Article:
2 leeks, thinly sliced
12-15 cloves garlic, minced
1/2 a head of red cabbage (you can really use any veggies you want)
1 can black beans
1 Tbsp ginger powder
1 Tbsp cumin
1 tsp turmeric
1/2 tsp five-spice powder
4 cups veg broth
3 Tbsp miso (I used white miso)
1 can full-fat coconut milk
lime juice, toasted sesame oil, and/or hot sauce to taste
rice to serve

Melt the coconut oil in your soup pot over medium heat. Saute leeks and garlic for about 5 minutes. Add veggies, beans, and spices. Stir for another minute, then add 3 cups of the veg broth. Bring to a boil. Combine the remaining cup of veg broth with the miso while the pot begins to boil. Once it’s boiling, reduce the heat to a simmer (lowest setting), add the veg broth + miso mixture, cover the pot, and let it do its thing for about 20-25 minutes. Add lime juice, toasted sesame oil, and/or hot sauce as desired. Serve with rice.

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Soothing Miso-Fennel Soup

A nice, gentle soup for an upset tummy or just for soothing the soul.

2 Tbsp coconut oil
1 large onion, finely diced
1 bulb fennel, coarsely chopped
3-4 Tbsp ginger root, minced
10-15 cloves garlic, minced
4 cups veg broth
3-4 Tbsp miso (I used half red miso and half white miso)
cooked rice or grain of choice to serve (optional)

Melt coconut oil in soup pot. Saute onion and fennel for a few minutes, then add ginger and garlic and saute a few more minutes. Stir the miso into the veg broth, then add the mixture to the pot. Bring to a boil, then reduce to a simmer. Let cook, covered, for about 20 minutes.

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Miso-Pumpkin Curry Noodle Soup

2 Tbsp coconut oil or other vegetable oil
1 large onion, chopped (I did long, thin slices)
12-15 cloves garlic, minced
large handful of cilantro, chopped
2 heaping Tbsp ginger
1 heaping Tbsp cumin
1 heaping Tbsp curry powder
1 heaping Tbsp cinnamon
1 tsp black pepper
1/2 tsp ghost pepper salt (optional! only do this if you love spicy food and/or enjoy pain! :D)
1 block extra-firm tofu (no need to press it, but you can if you want)
3-4 Tbsp miso paste (I used white miso), stirred into 1 cup water
2 additional cups water or veg broth
1 can pumpkin puree
1 can coconut milk
whatever veggies you have on hand (I used several handfuls of spinach and arugula)
1/2 cup nutritional yeast (optional)
soy sauce and lime juice (to taste)
6-8oz (uncooked) noodles (I used brown rice udon) (or not, it doesn’t really NEED noodles, but they sure are great :D)

Melt the coconut oil in the bottom of your soup pot. Add the onions and turn the heat to medium-low, allowing them to caramelize over 5-7 minutes or so. Add garlic, spices, and cilantro. Turn the heat up slightly and stir for a minute or so, then crumble in the tofu. Let all that cook for a few minutes, then add the miso/water, veg broth, pumpkin, and coconut milk. If you’ve got veggies that will need to soften in the soup, add those now; if you’re using greens like I did, you can add them now if you want, or later if you prefer. Let the soup simmer for about 10 minutes. Add the nutritional yeast (if using), soy sauce and lime juice, and noodles. Let the soup continue to simmer until the noodles reach your desired softness.


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Wishing Shawls: the pattern!

I’ve gotten a couple requests for the pattern for the wishing shawls. Here it is!

  1. ch 4. dc 3 into 1st ch (furthest from hook), ch 2, dc 4 into same ch.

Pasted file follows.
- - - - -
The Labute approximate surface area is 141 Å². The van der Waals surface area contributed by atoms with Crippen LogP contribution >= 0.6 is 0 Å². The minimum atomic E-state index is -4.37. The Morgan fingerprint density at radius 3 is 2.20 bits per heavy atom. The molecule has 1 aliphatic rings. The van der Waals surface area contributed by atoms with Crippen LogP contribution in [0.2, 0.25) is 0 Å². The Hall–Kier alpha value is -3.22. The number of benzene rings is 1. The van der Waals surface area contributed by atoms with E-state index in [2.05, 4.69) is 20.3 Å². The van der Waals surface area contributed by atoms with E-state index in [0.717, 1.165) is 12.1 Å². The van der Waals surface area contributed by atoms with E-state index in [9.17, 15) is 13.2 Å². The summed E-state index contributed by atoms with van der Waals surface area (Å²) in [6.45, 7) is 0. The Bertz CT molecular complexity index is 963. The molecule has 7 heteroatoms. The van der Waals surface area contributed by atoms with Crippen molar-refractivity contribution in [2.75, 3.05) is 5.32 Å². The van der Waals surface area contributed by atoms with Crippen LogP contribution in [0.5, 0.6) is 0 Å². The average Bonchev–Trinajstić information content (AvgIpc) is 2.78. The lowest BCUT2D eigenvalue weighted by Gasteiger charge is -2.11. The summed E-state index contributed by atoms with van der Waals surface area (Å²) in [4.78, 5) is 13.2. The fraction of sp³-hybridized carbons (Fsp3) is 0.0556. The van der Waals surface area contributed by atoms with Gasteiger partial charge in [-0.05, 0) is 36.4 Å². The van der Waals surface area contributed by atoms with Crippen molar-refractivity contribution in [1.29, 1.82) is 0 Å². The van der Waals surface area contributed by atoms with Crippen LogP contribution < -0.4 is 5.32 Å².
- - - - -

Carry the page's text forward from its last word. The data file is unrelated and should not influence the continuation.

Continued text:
2. ch 3, turn. dc 3 between 1st and 2nd dc at the beginning of the row. dc3 in between each dc3 cluster from the previous row. at the midpoint (the ch2 space), dc3 + ch2 + dc3. dc3 in between each dc3 cluster from the previous row to the end of the row. dc4 between the last two dc from the previous row.

Repeat 2 till shawl is the desired size. I usually do about 42 rows unless someone requests a different size. To finish: ch1 at the end of the row, then sc across the long end (I use 5 sc across each set of 2 dc).

To increase the color variation in your shawls, use 3 different colorways so you can carry the yarn up at the end of each row instead of having to cut and weave every row. This is how I do that:

  1. Complete a row with Color A
  2. Join Color B in the last step of the final dc from the previous row.
  3. Begin the new row by ch3 with Color B.
  4. Flip the end of Color A up and around. Make your 3dc right up over it, so the end of Color A is pointing toward you from between the ch3 and the first 3dc of your row (which go in between the two dc at the end of your previous row)
  5. Complete a row with Color B.
  6. Follow steps 2-5 with Color B and C, joining C and flipping B.
  7. When you get to the end of the row with Color C, the end of Color A will be right there where you left it! Make the last dc of your Color C row using both A and C held together (it will look a little funny, but you’re going to sc over it at the end, so no one will notice!)
  8. Repeat steps 3-5, flipping C and continuing with A…and so on and so forth!

I’ve been using Red Heart Boutique Unforgettable yarn for these shawls. It is a lovely soft yarn but it can be somewhat temperamental. It’s very clingy to work with, so if you have to frog your work, it will take a long time to do it…and it breaks a lot. I’ve gotten used to working with it, but it can be annoying if you’re expecting it to behave like other yarns.

You can check out some of the shawls I’ve made here! I sell them for $80 + shipping premade (prices may be higher for custom orders). https://www.facebook.com/choirqueeer/media_set?set=a.752896283300.1073741837.64900186&type=3

Feel free to use this pattern for whatever purpose you want. I am happy to offer it for free; please consider making a donation to Trans Lifeline if you feel so led.